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The latest ETB visual summary of the article, "Getting Hacked is a Nasty Business. Events are in for a Rude Awakening." You can read the full article at: http://www.eventtechbrief.com/page.cfm/action=library/libID=3/libEntryID=72/listID=1
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Getting Hacked is a Nasty Business. Events are in for a Rude Awakening.
Based on an EventTechBrief.com
Article by Michelle Bruno
Getting Hacked is a Nasty Business.
Events are in for a Rude Awakening.
A conference was hacked. This time, hackers
managed to obtain personal details from attendees
of two conferences hosted by the Linux Australia
User Group. Michael Robinson, program director,
cyber forensics at Baltimore’s Stevenson University,
took a look at media reports of the incident to
describe what may have happened and provide
some advice on how event organizers can do a
better job of protecting their attendees from what
could be inevitable.
It happened again...
Organizers admit that hackers gained unauthorized
access to one of their servers, but Robinson says,
“It’s pretty unlikely that someone broke in from the
Internet and hit that server.”
A more plausible explanation is that an end user
connected to the network was duped into clicking
on a link from the Internet or an email. In doing so,
he inadvertently released malware that moved
laterally across the network to grant a hacker
access to the server that contained all of the
An end user is anyone on a computer connected to
the network including a conference planner,
registration assistant, systems administrator, or
accountant. “If their computers are compromised,
it’s not that difficult to get access to the registration
data,” Robinson explains.
The vulnerability to which Linux Australia
succumbed was the fact that “it stored attendee
data from multiple conferences on one central
server, which means that when the server was
compromised, it affected all of the attendees from
all of its conferences for several years.”
Robinson surmises that the hackers of the Linux
Australia User Group knew what they were doing.
“The people who attend Linux Australia events are
[for example] systems administrators that work for
the Australian and New Zealand governments. They
have root-level access to sensitive information on
their computer systems and networks.” With
something as simple as an attendee email address,
hackers can launch phishing attacks on them in the
same way they likely attacked the conference.
Taking a Server Offline Won't
Solve the Problem
The remedies for these types of attacks aren't clear-
cut. Linux Australia reportedly decommissioned the
infected server, strengthened security on the new
one and installed a number of monitoring tools. In
addition, “websites for the conferences will in the
future be archived six months after a conference
concludes and then kept on a separate server and
deleted from [the event management software],"
organizers say. That may not be enough according
“Typically when a system gets infected, the help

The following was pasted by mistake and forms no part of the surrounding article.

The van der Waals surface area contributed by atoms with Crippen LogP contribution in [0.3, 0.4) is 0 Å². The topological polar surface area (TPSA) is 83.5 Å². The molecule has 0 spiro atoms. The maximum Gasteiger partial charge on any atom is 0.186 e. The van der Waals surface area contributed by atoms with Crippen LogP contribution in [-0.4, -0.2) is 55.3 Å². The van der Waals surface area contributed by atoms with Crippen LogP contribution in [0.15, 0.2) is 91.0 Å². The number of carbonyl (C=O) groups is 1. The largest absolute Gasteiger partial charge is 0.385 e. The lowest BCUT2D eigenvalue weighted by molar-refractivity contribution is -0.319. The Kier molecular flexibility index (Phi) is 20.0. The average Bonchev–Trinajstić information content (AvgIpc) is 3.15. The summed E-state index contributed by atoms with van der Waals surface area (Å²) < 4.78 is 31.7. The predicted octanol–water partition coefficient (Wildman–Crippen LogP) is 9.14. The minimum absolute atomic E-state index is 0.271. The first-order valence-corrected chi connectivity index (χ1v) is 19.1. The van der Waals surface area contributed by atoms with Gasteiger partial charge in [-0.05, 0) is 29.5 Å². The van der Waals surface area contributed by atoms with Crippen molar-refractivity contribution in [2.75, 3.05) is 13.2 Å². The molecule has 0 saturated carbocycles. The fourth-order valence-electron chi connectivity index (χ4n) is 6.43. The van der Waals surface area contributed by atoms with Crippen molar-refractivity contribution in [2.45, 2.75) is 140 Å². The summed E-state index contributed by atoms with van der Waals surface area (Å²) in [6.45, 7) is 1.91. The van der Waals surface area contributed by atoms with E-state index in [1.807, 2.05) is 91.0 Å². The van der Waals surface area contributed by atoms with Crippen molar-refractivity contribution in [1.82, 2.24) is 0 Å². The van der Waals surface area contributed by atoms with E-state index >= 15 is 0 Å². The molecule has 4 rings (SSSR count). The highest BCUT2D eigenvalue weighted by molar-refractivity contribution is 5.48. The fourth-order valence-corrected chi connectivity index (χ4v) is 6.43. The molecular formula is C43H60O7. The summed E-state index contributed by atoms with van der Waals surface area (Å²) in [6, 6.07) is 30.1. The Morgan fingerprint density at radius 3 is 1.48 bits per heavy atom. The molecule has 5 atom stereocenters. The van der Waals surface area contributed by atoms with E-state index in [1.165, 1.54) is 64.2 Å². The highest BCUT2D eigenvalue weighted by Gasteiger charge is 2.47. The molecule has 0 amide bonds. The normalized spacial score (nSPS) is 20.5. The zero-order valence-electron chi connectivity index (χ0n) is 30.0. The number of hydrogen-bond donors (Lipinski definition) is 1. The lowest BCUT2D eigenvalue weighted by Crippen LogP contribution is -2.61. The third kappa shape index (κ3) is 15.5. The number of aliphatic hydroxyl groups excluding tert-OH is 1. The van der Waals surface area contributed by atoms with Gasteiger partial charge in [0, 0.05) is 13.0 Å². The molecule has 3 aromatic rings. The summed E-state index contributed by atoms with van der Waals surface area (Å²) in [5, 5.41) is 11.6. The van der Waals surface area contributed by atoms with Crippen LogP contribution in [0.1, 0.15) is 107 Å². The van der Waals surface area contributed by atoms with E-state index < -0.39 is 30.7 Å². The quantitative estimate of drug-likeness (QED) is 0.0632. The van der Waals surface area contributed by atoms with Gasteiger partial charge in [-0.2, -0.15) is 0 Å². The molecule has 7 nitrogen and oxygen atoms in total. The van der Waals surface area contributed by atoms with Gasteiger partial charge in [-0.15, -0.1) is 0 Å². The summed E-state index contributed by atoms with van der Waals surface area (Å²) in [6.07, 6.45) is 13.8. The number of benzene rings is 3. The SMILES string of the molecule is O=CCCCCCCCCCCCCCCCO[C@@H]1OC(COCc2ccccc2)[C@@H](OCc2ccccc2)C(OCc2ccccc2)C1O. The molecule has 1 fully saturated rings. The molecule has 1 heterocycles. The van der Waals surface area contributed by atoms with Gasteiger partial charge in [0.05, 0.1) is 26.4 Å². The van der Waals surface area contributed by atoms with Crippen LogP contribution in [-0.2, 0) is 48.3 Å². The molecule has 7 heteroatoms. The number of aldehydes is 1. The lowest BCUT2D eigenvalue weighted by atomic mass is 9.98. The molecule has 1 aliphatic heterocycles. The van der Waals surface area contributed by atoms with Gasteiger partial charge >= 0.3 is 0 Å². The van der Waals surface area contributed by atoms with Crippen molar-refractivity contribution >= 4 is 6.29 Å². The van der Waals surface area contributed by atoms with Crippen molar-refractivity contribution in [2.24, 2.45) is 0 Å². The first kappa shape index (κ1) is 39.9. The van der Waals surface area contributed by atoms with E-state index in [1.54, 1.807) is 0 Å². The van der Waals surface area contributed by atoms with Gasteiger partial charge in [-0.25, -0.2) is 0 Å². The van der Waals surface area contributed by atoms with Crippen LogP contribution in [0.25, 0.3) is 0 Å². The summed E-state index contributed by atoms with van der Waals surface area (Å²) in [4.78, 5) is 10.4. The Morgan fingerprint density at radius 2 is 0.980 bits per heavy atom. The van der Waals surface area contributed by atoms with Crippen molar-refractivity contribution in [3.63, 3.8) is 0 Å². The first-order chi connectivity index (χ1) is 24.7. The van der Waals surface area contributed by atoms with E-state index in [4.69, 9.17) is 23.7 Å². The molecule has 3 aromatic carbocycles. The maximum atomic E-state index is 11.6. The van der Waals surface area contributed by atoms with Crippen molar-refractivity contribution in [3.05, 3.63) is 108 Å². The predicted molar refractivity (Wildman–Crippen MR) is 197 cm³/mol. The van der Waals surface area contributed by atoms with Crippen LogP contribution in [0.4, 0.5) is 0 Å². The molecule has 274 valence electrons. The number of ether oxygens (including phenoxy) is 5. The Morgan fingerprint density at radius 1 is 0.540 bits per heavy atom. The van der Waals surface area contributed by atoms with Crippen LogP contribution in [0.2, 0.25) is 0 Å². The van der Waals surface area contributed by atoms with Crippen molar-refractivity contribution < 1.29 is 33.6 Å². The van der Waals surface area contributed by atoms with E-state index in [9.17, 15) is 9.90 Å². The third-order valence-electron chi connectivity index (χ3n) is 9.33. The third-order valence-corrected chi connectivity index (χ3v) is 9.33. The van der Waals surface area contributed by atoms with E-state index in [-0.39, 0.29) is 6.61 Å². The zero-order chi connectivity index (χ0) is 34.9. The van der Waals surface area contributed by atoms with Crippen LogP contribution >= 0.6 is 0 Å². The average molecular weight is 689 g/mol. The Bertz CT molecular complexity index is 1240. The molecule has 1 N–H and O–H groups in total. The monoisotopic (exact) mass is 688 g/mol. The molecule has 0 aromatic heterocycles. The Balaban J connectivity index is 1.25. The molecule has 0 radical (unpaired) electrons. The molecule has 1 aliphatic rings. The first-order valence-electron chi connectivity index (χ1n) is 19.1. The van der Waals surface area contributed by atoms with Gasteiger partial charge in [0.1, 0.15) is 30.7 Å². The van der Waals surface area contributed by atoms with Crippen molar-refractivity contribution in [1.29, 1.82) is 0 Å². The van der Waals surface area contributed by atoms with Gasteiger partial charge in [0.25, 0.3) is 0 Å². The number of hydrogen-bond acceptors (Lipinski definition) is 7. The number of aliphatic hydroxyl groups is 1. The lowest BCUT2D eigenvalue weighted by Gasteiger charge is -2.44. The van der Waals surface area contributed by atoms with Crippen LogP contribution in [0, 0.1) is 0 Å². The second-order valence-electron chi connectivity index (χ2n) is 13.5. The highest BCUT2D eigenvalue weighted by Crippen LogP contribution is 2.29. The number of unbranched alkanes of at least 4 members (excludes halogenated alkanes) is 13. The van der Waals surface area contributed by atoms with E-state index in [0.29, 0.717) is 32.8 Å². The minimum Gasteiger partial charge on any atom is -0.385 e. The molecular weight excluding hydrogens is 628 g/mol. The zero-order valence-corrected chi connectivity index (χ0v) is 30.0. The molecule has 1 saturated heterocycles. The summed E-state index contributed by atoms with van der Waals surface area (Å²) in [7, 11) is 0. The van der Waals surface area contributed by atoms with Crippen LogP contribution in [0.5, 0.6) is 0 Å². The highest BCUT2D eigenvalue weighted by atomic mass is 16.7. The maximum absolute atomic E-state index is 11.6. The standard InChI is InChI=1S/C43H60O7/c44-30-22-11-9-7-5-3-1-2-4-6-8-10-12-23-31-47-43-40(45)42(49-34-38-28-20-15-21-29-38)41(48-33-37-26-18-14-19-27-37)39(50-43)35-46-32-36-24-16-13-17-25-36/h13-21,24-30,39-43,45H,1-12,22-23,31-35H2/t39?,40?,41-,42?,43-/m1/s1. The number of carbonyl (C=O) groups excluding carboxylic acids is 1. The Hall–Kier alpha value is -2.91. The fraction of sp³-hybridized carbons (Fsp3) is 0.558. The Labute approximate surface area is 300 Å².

desk will come along and take that one server
offline. However, if the hacker leapfrogged through
the network, taking a server offline doesn’t fix the
problem. The server is taken offline, but the bad guy
is still in the network. He can move laterally to the
new server and compromise that one as well,”
Attackers are onto
Conferences as Targets
What happened to the Linux Australia User Group is only the
tip of the iceberg in terms of how conferences can be harmed
by hackers, hacktivists or the disgruntled. Robinson lists a
number of "bad" hacks of which organizers should be aware:
Hackers with the right skills can download registrant information
from a self-service registration kiosk onto a USB drive.
Wireless jammers can interrupt on-site networks including
Attackers are onto
Conferences as Targets
Pineapple routers (costing about $150) can intercept data
transmissions from attendee devices.
An IMSI-catcher can intercept cell phone data and “spy” on
Fake websites can be easily built to intercept registrant
information (including credit card numbers)
Social hacktivists can wreak havoc on an event with denials of
service attacks and other tactics.
Event organizers are not entirely defenseless. While
some organizers will work with cyber security
professionals to build in safeguards and monitoring
systems, there are simple precautions all event
hosts can take.
Robinson advises that organizers first communicate
to attendees the measures they have in place to
protect their information and advise them NOT to
use the same passwords for the conference that
they use for other work or their personal accounts.
There are other measures that organizers can take
such as instructing IT to isolate and encrypt the
registrant database and training end users to avoid
clicking on links of any kind unless they are
absolutely sure of the source. “End users are the
biggest threat to network security,” Robinson says.
Also, security contractors and staff can learn how to
spot and disarm jamming and routing devices on
Besides the obvious consequences
—embarrassment, loss of attendee confidence, and
a potential drop in future attendance—the Linux
Australia User Group and others before them have
had to endure a “baptism by fire,” Robinson says.
“Imagine trying to meet your goals to ‘do more with
less’ and then all of a sudden you get hit with
something like this? Your reputation is damaged,
you incur more costs, and your attendees could sue
you. Your day is going to get a whole lot worse.”
Michael Robinson is
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